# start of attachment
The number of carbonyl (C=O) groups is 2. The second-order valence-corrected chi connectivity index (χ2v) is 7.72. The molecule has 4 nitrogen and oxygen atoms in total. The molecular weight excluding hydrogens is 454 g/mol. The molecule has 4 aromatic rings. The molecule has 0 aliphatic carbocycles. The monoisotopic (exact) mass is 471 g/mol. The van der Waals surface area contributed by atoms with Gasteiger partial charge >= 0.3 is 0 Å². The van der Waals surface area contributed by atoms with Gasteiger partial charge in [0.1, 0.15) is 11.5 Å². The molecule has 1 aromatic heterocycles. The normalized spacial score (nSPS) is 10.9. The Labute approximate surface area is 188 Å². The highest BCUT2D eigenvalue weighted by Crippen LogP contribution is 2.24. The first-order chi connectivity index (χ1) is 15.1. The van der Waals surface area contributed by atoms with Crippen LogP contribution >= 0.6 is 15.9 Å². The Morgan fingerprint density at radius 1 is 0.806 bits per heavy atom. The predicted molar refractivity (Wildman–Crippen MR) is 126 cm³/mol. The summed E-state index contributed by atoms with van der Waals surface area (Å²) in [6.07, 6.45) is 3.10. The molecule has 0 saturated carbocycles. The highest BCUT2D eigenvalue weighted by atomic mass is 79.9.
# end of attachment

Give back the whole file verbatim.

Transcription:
The number of carbonyl (C=O) groups is 2. The second-order valence-corrected chi connectivity index (χ2v) is 7.72. The molecule has 4 nitrogen and oxygen atoms in total. The molecular weight excluding hydrogens is 454 g/mol. The molecule has 4 aromatic rings. The molecule has 0 aliphatic carbocycles. The monoisotopic (exact) mass is 471 g/mol. The van der Waals surface area contributed by atoms with Gasteiger partial charge >= 0.3 is 0 Å². The van der Waals surface area contributed by atoms with Gasteiger partial charge in [0.1, 0.15) is 11.5 Å². The molecule has 1 aromatic heterocycles. The normalized spacial score (nSPS) is 10.9. The Labute approximate surface area is 188 Å². The highest BCUT2D eigenvalue weighted by Crippen LogP contribution is 2.24. The first-order chi connectivity index (χ1) is 15.1. The van der Waals surface area contributed by atoms with Crippen LogP contribution >= 0.6 is 15.9 Å². The Morgan fingerprint density at radius 1 is 0.806 bits per heavy atom. The predicted molar refractivity (Wildman–Crippen MR) is 126 cm³/mol. The summed E-state index contributed by atoms with van der Waals surface area (Å²) in [6.07, 6.45) is 3.10. The molecule has 0 saturated carbocycles. The highest BCUT2D eigenvalue weighted by atomic mass is 79.9.